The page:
Skip to content

OM in the News: The New Push for Standard Auto Parts

August 15, 2014


Volkswagen's modular set of underpinnings, code-named MQB, is an example of efforts to standardize modules and systems.

Volkswagen’s modular set of underpinnings, code-named MQB, is an example of efforts to standardize modules and systems.

“Automakers have long sought standard parts that can be used in various cars to cut costs,” writes Automotive News (Aug. 6, 2014). Now they want standardized modules and systems. “The requirement that we face is clearly to develop products from the outset in such a way that they can be used in all the platform derivatives without the expense of making changes,” said one German exec. But with mass standardization, a part with a quality problem can now be supplied to millions of vehicles. That puts a premium on quality.

The growth of global platforms is accelerating the trend of standardized parts. Currently, 24% of all manufactured vehicles are built on the 10 biggest platforms worldwide, with the figure expected to rise to 30% by 2020. In the process, the need for common parts that can be swapped in and out of various models will grow substantially. Why are car makers moving in this direction? First, building multiple models off one basic platform saves money in product development, tooling, and facilities. Second, manufacturers benefit from risk pooling; if one model is not selling well, it may be offset by another that can be built at the same plant.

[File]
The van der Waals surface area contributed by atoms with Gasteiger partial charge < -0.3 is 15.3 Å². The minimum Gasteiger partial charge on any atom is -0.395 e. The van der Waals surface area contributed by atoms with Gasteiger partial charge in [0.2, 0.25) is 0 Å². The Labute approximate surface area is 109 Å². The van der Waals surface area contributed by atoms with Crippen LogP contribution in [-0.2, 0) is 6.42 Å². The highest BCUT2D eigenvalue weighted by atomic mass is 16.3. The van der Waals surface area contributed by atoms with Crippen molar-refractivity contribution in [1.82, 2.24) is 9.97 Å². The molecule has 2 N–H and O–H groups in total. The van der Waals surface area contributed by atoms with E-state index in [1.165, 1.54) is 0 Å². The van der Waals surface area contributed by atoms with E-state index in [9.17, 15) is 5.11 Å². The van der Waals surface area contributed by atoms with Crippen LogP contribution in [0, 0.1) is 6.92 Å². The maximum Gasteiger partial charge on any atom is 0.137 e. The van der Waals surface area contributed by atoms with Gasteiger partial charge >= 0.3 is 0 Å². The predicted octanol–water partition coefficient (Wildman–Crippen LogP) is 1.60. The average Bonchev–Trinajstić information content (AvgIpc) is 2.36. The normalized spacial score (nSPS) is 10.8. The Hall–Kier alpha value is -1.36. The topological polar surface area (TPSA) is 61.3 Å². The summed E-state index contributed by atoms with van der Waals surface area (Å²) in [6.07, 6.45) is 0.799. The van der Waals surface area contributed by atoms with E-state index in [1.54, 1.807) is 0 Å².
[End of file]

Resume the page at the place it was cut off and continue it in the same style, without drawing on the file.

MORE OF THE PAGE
Meanwhile, internationalization complicates the job of making standard parts and systems. To exploit regional cost advantages, automakers are pushing their system suppliers to make parts purchases in local markets. But the quality standards of suppliers in different markets vary greatly.  “When there are new product launches, we train our suppliers in the appropriate methods and processes when necessary and go into their factories to make sure there is a stable production process,” said a parts supplier. Common parts with the same specifications from various countries and on different tools may have to be manufactured in a way that they are absolutely identical in quality so that they can be installed at any other factory at any time.

Classroom discussion questions:

1. Why are standardized parts and systems so important?

2. Why are global platforms becoming the norm?

No comments yet

Leave a Reply

Fill in your details below or click an icon to log in: Logo

You are commenting using your account. Log Out /  Change )

Google+ photo

You are commenting using your Google+ account. Log Out /  Change )

Twitter picture

You are commenting using your Twitter account. Log Out /  Change )

Facebook photo

You are commenting using your Facebook account. Log Out /  Change )


Connecting to %s

The Blog

The latest news on and the WordPress community.

Supply Chain Management Research

Andreas Wieland’s supply chain management blog for academics and managers

better operations

Thoughts on continuous improvement: from TPS to XPS

%d bloggers like this: